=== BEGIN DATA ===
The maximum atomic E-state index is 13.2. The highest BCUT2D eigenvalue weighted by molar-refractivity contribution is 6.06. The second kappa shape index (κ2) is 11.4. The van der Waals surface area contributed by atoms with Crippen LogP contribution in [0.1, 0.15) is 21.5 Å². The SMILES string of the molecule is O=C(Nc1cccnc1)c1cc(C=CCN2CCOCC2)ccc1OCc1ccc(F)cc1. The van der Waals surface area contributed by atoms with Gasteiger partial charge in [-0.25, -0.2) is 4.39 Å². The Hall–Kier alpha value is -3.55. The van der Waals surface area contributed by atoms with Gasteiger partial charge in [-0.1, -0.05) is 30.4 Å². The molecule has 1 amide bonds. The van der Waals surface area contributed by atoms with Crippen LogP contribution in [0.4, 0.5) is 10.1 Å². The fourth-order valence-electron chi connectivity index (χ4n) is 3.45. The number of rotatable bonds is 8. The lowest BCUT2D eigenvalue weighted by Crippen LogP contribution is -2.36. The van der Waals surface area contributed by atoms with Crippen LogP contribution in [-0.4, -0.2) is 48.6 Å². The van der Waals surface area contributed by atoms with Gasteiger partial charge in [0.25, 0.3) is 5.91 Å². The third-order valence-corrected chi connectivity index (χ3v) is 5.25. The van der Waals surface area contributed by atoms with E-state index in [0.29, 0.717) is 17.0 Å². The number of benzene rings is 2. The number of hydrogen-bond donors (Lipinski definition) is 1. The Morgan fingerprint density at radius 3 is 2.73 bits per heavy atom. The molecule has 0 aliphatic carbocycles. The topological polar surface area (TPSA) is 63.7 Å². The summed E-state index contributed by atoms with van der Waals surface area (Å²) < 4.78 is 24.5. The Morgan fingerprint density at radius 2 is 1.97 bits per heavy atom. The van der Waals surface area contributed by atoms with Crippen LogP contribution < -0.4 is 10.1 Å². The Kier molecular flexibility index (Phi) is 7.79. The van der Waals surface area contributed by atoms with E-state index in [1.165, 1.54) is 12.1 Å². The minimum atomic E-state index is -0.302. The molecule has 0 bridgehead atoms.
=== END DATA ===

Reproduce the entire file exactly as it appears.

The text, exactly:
The maximum atomic E-state index is 13.2. The highest BCUT2D eigenvalue weighted by molar-refractivity contribution is 6.06. The second kappa shape index (κ2) is 11.4. The van der Waals surface area contributed by atoms with Crippen LogP contribution in [0.1, 0.15) is 21.5 Å². The SMILES string of the molecule is O=C(Nc1cccnc1)c1cc(C=CCN2CCOCC2)ccc1OCc1ccc(F)cc1. The van der Waals surface area contributed by atoms with Gasteiger partial charge in [-0.25, -0.2) is 4.39 Å². The Hall–Kier alpha value is -3.55. The van der Waals surface area contributed by atoms with Gasteiger partial charge in [-0.1, -0.05) is 30.4 Å². The molecule has 1 amide bonds. The van der Waals surface area contributed by atoms with Crippen LogP contribution in [0.4, 0.5) is 10.1 Å². The fourth-order valence-electron chi connectivity index (χ4n) is 3.45. The number of rotatable bonds is 8. The lowest BCUT2D eigenvalue weighted by Crippen LogP contribution is -2.36. The van der Waals surface area contributed by atoms with Crippen LogP contribution in [-0.4, -0.2) is 48.6 Å². The van der Waals surface area contributed by atoms with Gasteiger partial charge in [0.25, 0.3) is 5.91 Å². The third-order valence-corrected chi connectivity index (χ3v) is 5.25. The van der Waals surface area contributed by atoms with E-state index in [0.29, 0.717) is 17.0 Å². The number of benzene rings is 2. The number of hydrogen-bond donors (Lipinski definition) is 1. The Morgan fingerprint density at radius 3 is 2.73 bits per heavy atom. The molecule has 0 aliphatic carbocycles. The topological polar surface area (TPSA) is 63.7 Å². The summed E-state index contributed by atoms with van der Waals surface area (Å²) < 4.78 is 24.5. The Morgan fingerprint density at radius 2 is 1.97 bits per heavy atom. The van der Waals surface area contributed by atoms with Crippen LogP contribution < -0.4 is 10.1 Å². The Kier molecular flexibility index (Phi) is 7.79. The van der Waals surface area contributed by atoms with E-state index in [1.165, 1.54) is 12.1 Å². The minimum atomic E-state index is -0.302. The molecule has 0 bridgehead atoms.